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ABC's "The Bachelor" - Season 24

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Chris Harrison, longtime host of dating reality TV show and contest, “The Bachelor,” apologized to Black people and announced he was taking a leave of absence following accusations of racism stemming from a recent interview.

He released a statement of contrition on Saturday via his Instagram account.

“I have spent the last few days listening to the pain my words have caused, and I am deeply remorseful. My ignorance did damage to my friends, colleagues and strangers alike,” he began his statement with before adding later:

“To the Black community, to the BIPOC community: I am so sorry. My words were harmful.”

Read his full statement below.

According to TMZ, a recent interview with Rachel Lindsay, the first Black woman to star in spinoff show, “The Bachelorette,” set off the latest controversy over racism for the franchise.

An online petition was posted following the interview this week claiming that Harrison defended a white woman on “The Bachelorette” for “dressing up as a Plantation Mistress at an ‘Old South’ party that took place on a plantation in Georgia in 2018.”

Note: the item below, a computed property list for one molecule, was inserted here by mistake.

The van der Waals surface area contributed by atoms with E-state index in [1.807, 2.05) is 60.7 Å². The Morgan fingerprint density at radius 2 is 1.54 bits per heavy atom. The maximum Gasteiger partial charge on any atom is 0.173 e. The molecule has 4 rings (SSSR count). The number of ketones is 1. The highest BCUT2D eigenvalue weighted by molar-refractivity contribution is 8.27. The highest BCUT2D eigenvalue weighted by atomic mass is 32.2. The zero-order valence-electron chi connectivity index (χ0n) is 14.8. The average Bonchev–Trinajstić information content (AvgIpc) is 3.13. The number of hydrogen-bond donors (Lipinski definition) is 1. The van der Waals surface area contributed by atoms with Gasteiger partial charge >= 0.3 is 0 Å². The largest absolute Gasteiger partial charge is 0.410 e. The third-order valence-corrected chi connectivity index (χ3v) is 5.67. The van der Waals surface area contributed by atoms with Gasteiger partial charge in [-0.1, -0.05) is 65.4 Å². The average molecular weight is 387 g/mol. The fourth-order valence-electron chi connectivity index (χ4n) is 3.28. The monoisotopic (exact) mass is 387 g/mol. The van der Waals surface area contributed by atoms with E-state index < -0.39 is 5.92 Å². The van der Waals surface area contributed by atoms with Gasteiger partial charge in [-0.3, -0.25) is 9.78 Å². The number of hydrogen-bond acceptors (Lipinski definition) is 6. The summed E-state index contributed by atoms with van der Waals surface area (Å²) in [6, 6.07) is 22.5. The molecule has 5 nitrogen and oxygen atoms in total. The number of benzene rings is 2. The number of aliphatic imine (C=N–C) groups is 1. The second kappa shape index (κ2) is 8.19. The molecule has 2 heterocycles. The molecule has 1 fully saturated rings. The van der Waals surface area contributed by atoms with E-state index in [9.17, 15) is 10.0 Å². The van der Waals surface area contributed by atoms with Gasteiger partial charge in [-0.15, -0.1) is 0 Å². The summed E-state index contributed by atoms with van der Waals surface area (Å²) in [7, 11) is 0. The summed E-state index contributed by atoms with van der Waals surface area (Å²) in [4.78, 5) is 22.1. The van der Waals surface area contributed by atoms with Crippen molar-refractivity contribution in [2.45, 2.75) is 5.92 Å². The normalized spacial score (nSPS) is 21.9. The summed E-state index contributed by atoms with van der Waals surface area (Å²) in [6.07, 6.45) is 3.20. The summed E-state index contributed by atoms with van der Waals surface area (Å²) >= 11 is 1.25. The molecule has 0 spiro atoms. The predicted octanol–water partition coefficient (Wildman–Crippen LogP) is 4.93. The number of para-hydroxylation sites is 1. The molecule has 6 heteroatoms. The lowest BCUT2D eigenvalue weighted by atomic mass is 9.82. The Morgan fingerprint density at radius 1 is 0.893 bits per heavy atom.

The petition goes on to say that Harrison “repeatedly dismissed Rachel Lindsay’s counterpoints regarding what role she would have played at such a party as a Black woman and that racism has always been wrong. It didn’t start becoming wrong in 2020. Chris went in to equate people labeling others as racist to be just as bad as those who commit racist acts. He also exclaimed that the ‘woke police’ are asking people to live up to impossible standards.”

Lindsay sounded off about the topic during an interview with Van Lathan.

The petition, which explicitly rejected an apology and called for a new host, also listed what it described as previous instances of Harrison’s “blatantly bigoted comments.”

Harrison has been hosting the “Bachelor” TV franchise since 2002.

This is far from the first time “The Bachelor” franchise has been mired in a controversy over racism.

For many years, “The Bachelor” gained a reputation for excluding Black men to star on the show. Back in 2011, NewsOne described it as an “unofficial ban.”

In 2012, two African American men announced their plans to sue “The Bachelor” for people of color being denied equal opportunity to be cast on the show.

It was only in June 2020 when the show got its first Black “Bachelor.”

This is a developing story that will be updated as additional information becomes available.

SEE ALSO:

‘The Bachelor’ Franchise’s Unofficial Ban On Minorities

‘The Bachelor’ To Face Racial Discrimination Lawsuit

40 Greatest Black TV Shows Of All Time
Jaleel White
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